CHRISTOPHER MICHAEL BROPHY* (Jeremy/Brother Venerius) is pleased to be back at SpeakEasy, where he as appeared in Take Me Out (IRNE Award – Best Supporting Actor); Five by Tenn (Elliot Norton Award – Outstanding Production) and the New England premiere of Some Men. Chris has also appeared in productions for New Rep; Boston Theatre Works; Shakespeare Now; Foothills Theatre; Stoneham Theatre; and Theatre Espresso. Last December, he starred in the one man show Santaland Diaries for the Vineyard Playhouse.
*Member of Actors' Equity Association (AEA), the union of professional actors and stage managers in the United States.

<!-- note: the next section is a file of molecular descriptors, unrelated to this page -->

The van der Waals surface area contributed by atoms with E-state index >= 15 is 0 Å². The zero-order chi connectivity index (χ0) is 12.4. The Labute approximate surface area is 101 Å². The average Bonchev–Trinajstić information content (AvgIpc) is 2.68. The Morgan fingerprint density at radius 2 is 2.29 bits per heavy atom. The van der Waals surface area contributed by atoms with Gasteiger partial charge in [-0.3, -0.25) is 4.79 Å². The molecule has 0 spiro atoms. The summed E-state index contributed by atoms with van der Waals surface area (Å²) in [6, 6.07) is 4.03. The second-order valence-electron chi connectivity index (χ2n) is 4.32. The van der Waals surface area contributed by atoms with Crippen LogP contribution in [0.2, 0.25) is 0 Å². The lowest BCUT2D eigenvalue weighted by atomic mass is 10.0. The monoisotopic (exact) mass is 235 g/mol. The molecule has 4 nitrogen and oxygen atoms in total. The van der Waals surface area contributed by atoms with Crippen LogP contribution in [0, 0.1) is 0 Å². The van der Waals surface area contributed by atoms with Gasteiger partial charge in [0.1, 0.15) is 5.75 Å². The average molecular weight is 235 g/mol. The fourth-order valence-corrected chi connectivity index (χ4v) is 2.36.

LARRY COEN (Director) Larry received a 2010 Elliot Norton Award for directing Phantom of the Oprah for Gold Dust Orphans. Additional directing credits: The Understudy for Lyric Stage Co; Ruthless! for Speakeasy; Twilight Zone and Willie Wanker and the Hershey Highway (co-directed with James Byrne) for Gold Dust Orphans; Shel Shocked, by the late Shel Silverstein, for Market Theater; MLK: We Are The Dream for American Place Theater; FAX of Life for Manhattan Punchline. With David Crane, he wrote the Broadway comedy Epic Proportions. Larry is Artistic Director of City Stage Co., which provides free arts education programs and performances for low-income kids and families.